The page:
When Flores purchased the business from the previous owners five years ago, she was not too thrilled with the location. “[When] we first came in it was very eerie,” Flores explains. “It was quiet, it was dark, it was not a very nice place to come to.” However, she and her husband Robert Flores worked to create the restaurant that it is today.
By garnishing the restaurant with plants and colorful decorations, the Floreses made their customers feel more at home. They also completely redid the menu and placed an emphasis on the freshness of the food. This attention to detail has been noticed by the community. “We [won] Business of the Year, and my husband got Businessman of the Year,” Flores says. “I think we’ve accomplished a lot in very little time.”
One of the restaurant’s biggest accomplishments was bringing in large groups of people for their Sunday Champagne Brunch. The buffet-style meal, which is accompanied by a live mariachi band, brings a group of people who otherwise would not have experienced the charms of the Old School House.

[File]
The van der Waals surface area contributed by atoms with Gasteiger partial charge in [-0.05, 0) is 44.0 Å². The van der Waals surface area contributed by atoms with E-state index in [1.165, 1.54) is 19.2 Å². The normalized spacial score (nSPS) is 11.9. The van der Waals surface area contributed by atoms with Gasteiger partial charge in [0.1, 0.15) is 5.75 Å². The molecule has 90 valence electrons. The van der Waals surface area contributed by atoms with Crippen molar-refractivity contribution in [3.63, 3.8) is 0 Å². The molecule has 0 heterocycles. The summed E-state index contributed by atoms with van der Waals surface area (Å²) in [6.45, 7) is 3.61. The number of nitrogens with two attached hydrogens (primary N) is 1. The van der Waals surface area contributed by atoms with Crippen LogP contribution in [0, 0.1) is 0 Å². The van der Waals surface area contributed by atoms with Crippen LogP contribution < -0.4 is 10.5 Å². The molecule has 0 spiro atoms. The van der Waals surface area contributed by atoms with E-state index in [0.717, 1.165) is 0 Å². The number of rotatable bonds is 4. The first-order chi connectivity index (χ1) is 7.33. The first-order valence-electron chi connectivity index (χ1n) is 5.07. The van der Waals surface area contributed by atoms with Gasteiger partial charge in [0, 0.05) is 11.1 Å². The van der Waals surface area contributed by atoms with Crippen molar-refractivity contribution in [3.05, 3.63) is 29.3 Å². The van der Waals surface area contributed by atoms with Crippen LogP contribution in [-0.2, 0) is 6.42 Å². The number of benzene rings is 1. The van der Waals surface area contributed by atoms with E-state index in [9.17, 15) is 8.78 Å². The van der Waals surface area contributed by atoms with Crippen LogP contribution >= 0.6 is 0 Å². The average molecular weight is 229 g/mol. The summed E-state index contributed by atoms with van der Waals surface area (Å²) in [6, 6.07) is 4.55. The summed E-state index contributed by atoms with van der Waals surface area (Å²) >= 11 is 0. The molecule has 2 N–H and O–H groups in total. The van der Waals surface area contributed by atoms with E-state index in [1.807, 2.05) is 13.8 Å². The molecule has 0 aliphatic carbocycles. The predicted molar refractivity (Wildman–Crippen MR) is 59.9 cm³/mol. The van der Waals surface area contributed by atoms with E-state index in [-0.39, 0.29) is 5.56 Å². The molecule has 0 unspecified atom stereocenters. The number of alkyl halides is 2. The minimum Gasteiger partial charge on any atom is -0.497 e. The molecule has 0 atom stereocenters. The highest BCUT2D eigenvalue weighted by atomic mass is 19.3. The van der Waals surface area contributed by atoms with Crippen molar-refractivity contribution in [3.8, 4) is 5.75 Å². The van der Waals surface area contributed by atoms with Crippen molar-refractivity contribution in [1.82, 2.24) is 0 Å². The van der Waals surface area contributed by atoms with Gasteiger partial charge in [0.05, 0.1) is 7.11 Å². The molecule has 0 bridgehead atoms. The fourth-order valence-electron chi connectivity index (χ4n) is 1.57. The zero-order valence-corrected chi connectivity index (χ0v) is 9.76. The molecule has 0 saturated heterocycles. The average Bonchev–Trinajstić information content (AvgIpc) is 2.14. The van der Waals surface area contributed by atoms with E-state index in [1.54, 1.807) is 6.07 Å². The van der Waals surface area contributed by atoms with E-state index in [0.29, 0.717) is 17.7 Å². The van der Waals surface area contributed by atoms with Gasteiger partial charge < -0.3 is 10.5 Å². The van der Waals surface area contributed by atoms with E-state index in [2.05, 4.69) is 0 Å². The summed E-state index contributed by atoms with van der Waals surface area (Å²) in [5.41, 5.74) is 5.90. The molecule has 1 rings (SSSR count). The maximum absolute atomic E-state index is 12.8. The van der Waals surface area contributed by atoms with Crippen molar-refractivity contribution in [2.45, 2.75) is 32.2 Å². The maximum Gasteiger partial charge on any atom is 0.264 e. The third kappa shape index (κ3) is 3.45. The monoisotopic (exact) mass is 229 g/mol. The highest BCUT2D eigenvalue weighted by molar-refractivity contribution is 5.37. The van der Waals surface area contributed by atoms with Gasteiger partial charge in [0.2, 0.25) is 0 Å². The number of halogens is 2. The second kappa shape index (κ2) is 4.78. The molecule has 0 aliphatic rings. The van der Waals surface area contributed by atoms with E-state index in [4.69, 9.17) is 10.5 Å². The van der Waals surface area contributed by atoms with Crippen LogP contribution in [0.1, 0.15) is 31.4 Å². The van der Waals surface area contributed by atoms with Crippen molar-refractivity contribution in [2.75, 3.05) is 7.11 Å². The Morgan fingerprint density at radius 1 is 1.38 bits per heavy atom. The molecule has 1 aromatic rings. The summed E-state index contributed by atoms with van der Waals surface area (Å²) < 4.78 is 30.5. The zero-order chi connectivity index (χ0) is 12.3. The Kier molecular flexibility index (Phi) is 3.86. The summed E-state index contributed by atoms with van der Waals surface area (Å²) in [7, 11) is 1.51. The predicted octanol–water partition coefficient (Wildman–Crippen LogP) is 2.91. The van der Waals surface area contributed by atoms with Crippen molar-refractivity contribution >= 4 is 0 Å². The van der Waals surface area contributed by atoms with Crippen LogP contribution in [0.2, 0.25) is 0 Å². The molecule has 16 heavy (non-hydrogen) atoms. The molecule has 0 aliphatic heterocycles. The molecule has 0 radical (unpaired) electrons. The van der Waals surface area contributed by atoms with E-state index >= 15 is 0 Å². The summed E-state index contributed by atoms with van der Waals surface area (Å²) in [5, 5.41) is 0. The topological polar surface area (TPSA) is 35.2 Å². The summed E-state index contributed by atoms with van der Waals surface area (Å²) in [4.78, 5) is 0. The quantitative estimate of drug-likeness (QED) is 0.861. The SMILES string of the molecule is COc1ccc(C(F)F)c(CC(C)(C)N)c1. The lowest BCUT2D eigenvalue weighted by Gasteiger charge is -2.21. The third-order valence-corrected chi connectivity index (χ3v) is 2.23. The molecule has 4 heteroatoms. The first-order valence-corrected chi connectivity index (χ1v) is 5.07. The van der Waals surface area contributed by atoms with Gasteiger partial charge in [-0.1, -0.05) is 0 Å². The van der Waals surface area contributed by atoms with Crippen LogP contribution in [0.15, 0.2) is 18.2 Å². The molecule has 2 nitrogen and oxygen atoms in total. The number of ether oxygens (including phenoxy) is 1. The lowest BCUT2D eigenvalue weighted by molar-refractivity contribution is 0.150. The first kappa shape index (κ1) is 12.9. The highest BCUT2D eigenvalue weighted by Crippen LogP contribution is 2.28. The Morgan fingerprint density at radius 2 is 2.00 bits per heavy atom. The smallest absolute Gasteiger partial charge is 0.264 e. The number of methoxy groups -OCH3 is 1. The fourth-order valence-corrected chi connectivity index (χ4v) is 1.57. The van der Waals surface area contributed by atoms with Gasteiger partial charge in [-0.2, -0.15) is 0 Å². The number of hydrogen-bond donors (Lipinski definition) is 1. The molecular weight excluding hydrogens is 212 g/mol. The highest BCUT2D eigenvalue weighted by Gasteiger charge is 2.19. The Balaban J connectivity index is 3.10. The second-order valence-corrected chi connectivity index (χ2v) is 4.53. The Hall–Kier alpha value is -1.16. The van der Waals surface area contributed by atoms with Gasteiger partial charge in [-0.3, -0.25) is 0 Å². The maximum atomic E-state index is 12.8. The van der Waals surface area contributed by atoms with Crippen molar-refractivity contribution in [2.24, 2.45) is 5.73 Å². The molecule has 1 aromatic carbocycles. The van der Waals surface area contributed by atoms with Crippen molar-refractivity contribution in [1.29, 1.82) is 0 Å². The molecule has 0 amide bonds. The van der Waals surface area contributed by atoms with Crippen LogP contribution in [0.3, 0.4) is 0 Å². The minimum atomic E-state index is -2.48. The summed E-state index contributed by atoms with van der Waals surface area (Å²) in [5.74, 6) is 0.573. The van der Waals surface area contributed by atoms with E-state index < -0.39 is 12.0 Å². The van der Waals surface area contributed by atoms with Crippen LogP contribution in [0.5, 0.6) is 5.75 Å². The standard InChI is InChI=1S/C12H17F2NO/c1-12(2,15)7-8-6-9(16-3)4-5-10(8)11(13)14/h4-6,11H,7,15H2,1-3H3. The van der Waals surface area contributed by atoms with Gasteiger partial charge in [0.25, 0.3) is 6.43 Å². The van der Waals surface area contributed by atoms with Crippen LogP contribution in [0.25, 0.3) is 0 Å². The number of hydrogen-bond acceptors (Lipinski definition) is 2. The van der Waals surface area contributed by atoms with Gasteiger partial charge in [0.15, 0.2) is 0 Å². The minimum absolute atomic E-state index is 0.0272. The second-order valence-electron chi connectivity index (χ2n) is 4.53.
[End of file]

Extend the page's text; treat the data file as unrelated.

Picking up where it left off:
Flores believes that their location is what really sets them apart from competitors. “The building itself makes it different.” Their particular room is especially unique because it was originally the Claremont High School library. This resulted in a more open space with more impressive architecture.
Another popular business that has benefited from being in a section that was more than just a classroom is the Candlelight Pavilion Dinner Theater, located in what once was the school’s gym. “It was great having that big gym,” Whiteside says as she describes how the gymnasium was used for everything from a cafeteria to the location of donkey basketball games. “I always thought [it] was funny because you couldn’t walk in there with your shoes on, but you could have donkeys in there.”